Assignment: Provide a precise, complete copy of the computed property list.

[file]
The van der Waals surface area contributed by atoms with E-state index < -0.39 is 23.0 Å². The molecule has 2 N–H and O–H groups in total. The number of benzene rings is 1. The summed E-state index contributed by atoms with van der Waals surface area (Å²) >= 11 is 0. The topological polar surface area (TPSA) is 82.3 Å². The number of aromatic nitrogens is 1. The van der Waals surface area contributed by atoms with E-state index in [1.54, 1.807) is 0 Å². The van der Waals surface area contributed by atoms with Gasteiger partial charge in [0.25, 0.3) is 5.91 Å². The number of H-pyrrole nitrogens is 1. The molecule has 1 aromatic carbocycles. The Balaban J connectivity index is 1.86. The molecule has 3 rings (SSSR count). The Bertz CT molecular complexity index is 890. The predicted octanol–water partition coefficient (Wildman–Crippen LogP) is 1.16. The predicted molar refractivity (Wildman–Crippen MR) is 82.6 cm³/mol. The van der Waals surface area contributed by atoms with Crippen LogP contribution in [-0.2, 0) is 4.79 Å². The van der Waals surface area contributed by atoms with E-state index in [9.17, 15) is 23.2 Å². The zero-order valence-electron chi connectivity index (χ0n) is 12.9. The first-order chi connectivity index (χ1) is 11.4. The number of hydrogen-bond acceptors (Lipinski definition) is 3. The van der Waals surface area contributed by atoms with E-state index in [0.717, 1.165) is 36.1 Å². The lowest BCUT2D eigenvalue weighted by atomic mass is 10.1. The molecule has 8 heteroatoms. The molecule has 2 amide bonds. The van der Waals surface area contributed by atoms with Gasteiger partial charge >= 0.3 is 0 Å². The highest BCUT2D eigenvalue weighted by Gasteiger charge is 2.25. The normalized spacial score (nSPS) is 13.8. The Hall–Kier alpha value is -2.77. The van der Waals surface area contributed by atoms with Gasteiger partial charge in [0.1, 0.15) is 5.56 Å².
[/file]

The van der Waals surface area contributed by atoms with E-state index < -0.39 is 23.0 Å². The molecule has 2 N–H and O–H groups in total. The number of benzene rings is 1. The summed E-state index contributed by atoms with van der Waals surface area (Å²) >= 11 is 0. The topological polar surface area (TPSA) is 82.3 Å². The number of aromatic nitrogens is 1. The van der Waals surface area contributed by atoms with E-state index in [1.54, 1.807) is 0 Å². The van der Waals surface area contributed by atoms with Gasteiger partial charge in [0.25, 0.3) is 5.91 Å². The number of H-pyrrole nitrogens is 1. The molecule has 1 aromatic carbocycles. The Balaban J connectivity index is 1.86. The molecule has 3 rings (SSSR count). The Bertz CT molecular complexity index is 890. The predicted octanol–water partition coefficient (Wildman–Crippen LogP) is 1.16. The predicted molar refractivity (Wildman–Crippen MR) is 82.6 cm³/mol. The van der Waals surface area contributed by atoms with Crippen LogP contribution in [-0.2, 0) is 4.79 Å². The van der Waals surface area contributed by atoms with E-state index in [9.17, 15) is 23.2 Å². The zero-order valence-electron chi connectivity index (χ0n) is 12.9. The first-order chi connectivity index (χ1) is 11.4. The number of hydrogen-bond acceptors (Lipinski definition) is 3. The van der Waals surface area contributed by atoms with E-state index in [0.717, 1.165) is 36.1 Å². The lowest BCUT2D eigenvalue weighted by atomic mass is 10.1. The molecule has 8 heteroatoms. The molecule has 2 amide bonds. The van der Waals surface area contributed by atoms with Gasteiger partial charge >= 0.3 is 0 Å². The highest BCUT2D eigenvalue weighted by Gasteiger charge is 2.25. The normalized spacial score (nSPS) is 13.8. The Hall–Kier alpha value is -2.77. The van der Waals surface area contributed by atoms with Gasteiger partial charge in [0.1, 0.15) is 5.56 Å².